Discussing all things virtualization and storage in the data center.

Rack Area Networking: IOV

The following is reposted from my new blog site http://blog.nigelpoulton.com  As a result, comments are disabled on this site, but feel free to visit my new site and leave a comment. Thanks to Snig for allowing me to post here for a short transition period…

One of the key technologies or principles in Rack Area Networking (RAN) is I/O Virtualisation (IOV).  In fact, IOV is about to rock the world of physical server and Hypervisor design.

If you work deploying VMware, Hyper-V, XenServer etc or if you have anything to do with the so called Virtual Data Centre, then you need to be all over IOV.

This is the second post in my mini-series on RAN and IOV.  In this particular post Im going to talk about the concept virtual adapters – Virtual NICs and Virtual HBAs.

The vNIC and the vHBA

The concept is simple: Take a physical NIC, perform some magic on it, and make it appear to the OS as multiple NICs.  Same goes for HBAs.

The diagram below shows a single physical NIC carved into 4 virtual NICs (vNIC) and a single HBA carved in to 4 virtual HBAs (vHBA).

IOV-1The benefits of such technologies should be obvious – higher utilisation, requirement for fewer physical NICs, fewer cables, and fewer edge switch ports – just to name a few.

Another added benefit is flexibility.  Assume you have a 10Gbps NIC in a server which you have carved in to 2 vNICs.  That server now has a requirement for an additional NIC.  You no longer have to power down the server, open it up, install a new physical card and then wait for new cables to be laid.  Instead, you can simply create a new vNIC, from the already installed physical NIC, and have it dynamically discovered and initialised by the OS.  All done in software – no cracking the server open and no waiting for cables!  Talk about reducing the time taken to implement a change, not to mention reducing the risk (there is always added risk when opening up servers and messing around in the floor void….).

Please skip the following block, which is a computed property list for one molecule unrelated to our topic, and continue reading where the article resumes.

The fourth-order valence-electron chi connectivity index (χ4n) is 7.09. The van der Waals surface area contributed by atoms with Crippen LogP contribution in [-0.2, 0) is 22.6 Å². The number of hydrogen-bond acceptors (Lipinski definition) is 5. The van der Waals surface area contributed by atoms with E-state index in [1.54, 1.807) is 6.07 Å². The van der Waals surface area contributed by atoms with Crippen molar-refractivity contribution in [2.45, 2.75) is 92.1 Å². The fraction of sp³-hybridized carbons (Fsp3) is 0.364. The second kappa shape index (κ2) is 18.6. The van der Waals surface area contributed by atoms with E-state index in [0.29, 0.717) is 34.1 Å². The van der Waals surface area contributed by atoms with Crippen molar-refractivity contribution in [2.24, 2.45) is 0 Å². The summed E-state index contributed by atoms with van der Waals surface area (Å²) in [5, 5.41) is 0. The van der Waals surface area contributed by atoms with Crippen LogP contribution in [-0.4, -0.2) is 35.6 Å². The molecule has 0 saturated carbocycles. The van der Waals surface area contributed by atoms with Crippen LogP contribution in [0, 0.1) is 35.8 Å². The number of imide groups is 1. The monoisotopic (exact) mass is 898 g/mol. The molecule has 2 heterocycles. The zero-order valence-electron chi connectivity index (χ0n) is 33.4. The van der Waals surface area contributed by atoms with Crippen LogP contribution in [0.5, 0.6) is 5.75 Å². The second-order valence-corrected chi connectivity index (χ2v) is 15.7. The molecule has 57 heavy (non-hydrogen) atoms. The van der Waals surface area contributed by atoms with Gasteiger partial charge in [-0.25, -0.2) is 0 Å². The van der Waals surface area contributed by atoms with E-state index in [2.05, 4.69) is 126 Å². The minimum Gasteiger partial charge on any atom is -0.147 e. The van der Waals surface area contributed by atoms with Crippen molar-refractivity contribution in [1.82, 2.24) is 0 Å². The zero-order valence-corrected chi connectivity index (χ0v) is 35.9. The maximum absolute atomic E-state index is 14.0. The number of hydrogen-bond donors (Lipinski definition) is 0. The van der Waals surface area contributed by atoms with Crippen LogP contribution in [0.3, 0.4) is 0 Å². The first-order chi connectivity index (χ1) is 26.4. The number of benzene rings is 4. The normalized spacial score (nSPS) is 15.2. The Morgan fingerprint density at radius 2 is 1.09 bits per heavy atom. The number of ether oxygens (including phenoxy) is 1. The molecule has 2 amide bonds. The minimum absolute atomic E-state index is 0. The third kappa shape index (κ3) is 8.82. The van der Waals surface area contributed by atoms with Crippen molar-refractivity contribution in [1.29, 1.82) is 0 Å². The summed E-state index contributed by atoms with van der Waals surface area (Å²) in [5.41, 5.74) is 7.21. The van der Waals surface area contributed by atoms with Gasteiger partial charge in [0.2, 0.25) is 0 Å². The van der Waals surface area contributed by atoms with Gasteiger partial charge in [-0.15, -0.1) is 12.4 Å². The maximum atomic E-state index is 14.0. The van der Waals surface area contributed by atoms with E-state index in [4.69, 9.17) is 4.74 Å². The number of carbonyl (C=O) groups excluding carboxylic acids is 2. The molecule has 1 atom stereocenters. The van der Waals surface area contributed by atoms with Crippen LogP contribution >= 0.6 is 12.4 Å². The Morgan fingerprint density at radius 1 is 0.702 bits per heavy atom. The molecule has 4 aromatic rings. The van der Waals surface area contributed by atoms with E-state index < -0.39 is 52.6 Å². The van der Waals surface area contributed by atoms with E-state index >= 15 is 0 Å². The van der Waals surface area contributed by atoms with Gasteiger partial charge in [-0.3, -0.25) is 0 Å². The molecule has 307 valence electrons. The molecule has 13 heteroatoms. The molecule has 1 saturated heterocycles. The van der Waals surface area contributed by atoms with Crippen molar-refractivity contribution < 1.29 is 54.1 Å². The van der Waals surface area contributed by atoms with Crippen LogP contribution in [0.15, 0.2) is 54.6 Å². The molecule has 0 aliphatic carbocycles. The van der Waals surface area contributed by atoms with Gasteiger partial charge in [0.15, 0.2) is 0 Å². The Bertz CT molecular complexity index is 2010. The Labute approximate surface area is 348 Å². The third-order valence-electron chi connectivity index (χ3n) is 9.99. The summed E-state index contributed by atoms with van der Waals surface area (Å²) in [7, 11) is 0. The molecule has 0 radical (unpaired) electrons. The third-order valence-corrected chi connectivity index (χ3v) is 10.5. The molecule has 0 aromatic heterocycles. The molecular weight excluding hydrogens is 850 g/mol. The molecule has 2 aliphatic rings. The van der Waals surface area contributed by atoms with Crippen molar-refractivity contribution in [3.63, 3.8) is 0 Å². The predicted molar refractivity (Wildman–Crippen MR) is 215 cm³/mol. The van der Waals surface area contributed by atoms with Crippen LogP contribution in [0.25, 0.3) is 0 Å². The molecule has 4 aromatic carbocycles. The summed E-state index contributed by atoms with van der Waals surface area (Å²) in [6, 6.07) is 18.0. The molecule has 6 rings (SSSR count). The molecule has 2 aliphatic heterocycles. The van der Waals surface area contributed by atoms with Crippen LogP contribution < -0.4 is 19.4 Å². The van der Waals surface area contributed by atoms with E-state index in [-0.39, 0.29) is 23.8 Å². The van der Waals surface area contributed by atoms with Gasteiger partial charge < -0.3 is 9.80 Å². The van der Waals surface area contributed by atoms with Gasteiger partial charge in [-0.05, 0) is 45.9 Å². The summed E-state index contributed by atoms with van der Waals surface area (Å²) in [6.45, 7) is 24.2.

The CNA

In the above diagram we labelled the vNIC solution as Good.  If we swap out that IOV capable NIC and replace it with a CNA (Converged Network Adapter) that can act as both a NIC and a CNA, then we suddenly have the ability to carve vNICs and vHBAs from a single physical Adapter.  The diagram below has been expanded to now include a CNA based solution.  The CNA solution is labelled as “Better”.

IOV-2

NOTE: I should point out that in most IOV solutions most of the  legwork is done in hardware.  The vNIC and vHBA devices are created in hardware, as well as most modern CNAs providing protocol offloads…..

Single Root

The above approach - of creating multiple virtual adapters from a single physical adapters located within a single server - falls under the category of Single Root (SR).  Single Root being another way of saying single server (PCIe root complex).  Single Root approaches are limited to presenting their virtual adapters to a single PCIe root complex – operating systems executing within a single physical server.

While talking about Single Root technologies I need to mention SR-IOV.  SR-IOV is a semi-open PCI-SIG standard for SR style I/O Virtualisation.  As with all standards, it will take time to take-off and become widely deployed, and is open to implementation interpretation (some vendors may implement SR-IOV slightly differently to others).